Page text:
Meanwhile, as the EEC was getting its internal market in order, the "iron curtain" collapsed. The countries of Central and Eastern Europe, which the EEC had always called to join them, were now free to do so and very willing. West Germany was able to swallow East Germany whole (though it has taken some time to digest!), but the other states were made to wait. They were slung some money and plenty of advice, but they were basically told to get up to European speed before they would be admitted. This was in contrast to the treatment of Ireland and Greece, and of Spain and Portugal, which were admitted in 1986. They were all given substantial periods to adjust to the rigours of membership, and considerable funds to assist the process.
As the completion of "1992" approached, the politicians and Eurocrats looked for the Next Big Thing (the EU is rather like a bicycle---it must keep moving or it will fall!). They decided this would be a single currency. They also decided to create a European Union, which sounded better than a Community, and would be grander. Thus, in February, 1992 came the Treaty on European Union, which can be seen as the start of the constitutional muddle. But before we look at it, let us take a quick look at some other constitutional developments.
The European Court of Justice had, as part of its role, a commission to ensure that "the law is observed".1 A supranational court with compulsory jurisdiction is revolutionary. The ECJ has made the most of its opportunity, rather like the Australian High Court. Its first revolutionary case was Van Gend & Loos2 in 1963, which held that private parties could invoke rights under the treaties against Member States. This doctrine of "direct effect" was significant as, before then, international law had been the sole province of states. Community law was proclaimed to be a "new legal order" between international law and domestic law, with the ECJ its supreme arbiter.
The second revolutionary case was Costa v. ENEL,3 in which the Court held that Community law was supreme over Member State law. This was gradually accepted by Member State constitutional courts, though they have tended to express reservations. One of their main reservations, particularly of the German Constitutional Court, has been the lack of Community protection of rights. The ECJ took the hint, and in 1974 began to discover rights embedded in Community law. This too may sound familiar to Australians! The ECJ was able to draw on the European Convention on Human Rights and Fundamental Freedoms of 1950, to which all Member States are signatories, and on "the constitutional traditions common to the Member States" to create a new human rights jurisprudence.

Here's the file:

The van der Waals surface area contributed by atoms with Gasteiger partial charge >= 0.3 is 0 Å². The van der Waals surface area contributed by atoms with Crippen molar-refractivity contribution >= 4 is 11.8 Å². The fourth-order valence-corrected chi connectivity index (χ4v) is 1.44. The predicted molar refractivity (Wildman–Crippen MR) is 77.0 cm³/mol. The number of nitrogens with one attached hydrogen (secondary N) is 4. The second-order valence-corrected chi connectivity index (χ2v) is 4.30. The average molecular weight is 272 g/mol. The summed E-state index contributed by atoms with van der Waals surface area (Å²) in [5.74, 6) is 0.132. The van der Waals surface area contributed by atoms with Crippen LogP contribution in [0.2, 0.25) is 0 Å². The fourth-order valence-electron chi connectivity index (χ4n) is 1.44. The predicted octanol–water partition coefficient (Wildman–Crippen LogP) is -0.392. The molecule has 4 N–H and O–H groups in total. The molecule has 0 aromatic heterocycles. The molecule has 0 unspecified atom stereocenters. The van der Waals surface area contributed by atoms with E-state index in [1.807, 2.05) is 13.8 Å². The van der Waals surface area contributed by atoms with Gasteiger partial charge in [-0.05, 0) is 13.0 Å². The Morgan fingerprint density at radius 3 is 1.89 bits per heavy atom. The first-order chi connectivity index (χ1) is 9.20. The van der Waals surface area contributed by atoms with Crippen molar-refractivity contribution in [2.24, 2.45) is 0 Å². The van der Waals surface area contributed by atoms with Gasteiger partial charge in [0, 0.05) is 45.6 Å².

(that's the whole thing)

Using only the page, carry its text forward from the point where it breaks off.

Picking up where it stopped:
The European constitutional muddle began with the Treaty on European Union because the Union is such a nebulous concept. It may be objected that the Communities are nebulous too, but at least they have clear international legal personality and lawmaking power. The Union, in contrast, has neither.
The Netherlands had wanted the TEU to state that the EU had a "federal goal". Britain insisted that the "f-word" be removed, and it was. This triumph of British diplomacy has helped to ensure that the federal entity that is the EC cannot be intelligently discussed. The TEU also introduced "subsidiarity"---"the word that saved Maastricht".4 This concept, drawn from a papal encyclical of 1931, states that decisions should be made as close as possible to the citizen. As used in the TEU, it means that the EC will only legislate when it is the more appropriate legislator than the Member States, whenever that is! Subsidiarity is in the eye of the beholder.
The TEU was almost immediately in trouble when it was rejected by Danish voters. Initially, this caused anger in the EC establishment and muttering of expulsion, but when perusal of the treaties revealed no mechanism for expulsion, and there was no stomach to reopen the treaty negotiations, a compromise was reached whereby some of the contentious articles were given an official interpretation. This was then able to be put to the Danish people as a concession and they ratified the treaty the second time around in 1993. The treaty also survived a referendum in France very narrowly. This had become a referendum on the ageing President Mitterrand, and attested to his sagging popularity. The treaty also had to survive a constitutional challenge in Germany by a Herr Brunner, a former Commission official. The challenge failed, but it gave the German Constitutional Court another opportunity to remind Europeanists that there were possible limits to German accommodation.
So the TEU entered into force in November, 1993. One of its main innovations was to set a path to a single European currency. This was achieved in 1999 after much austerity and some creative accounting. Britain had opted out of the single currency from the start, and Denmark obtained confirmation that it too could stay out, and it has.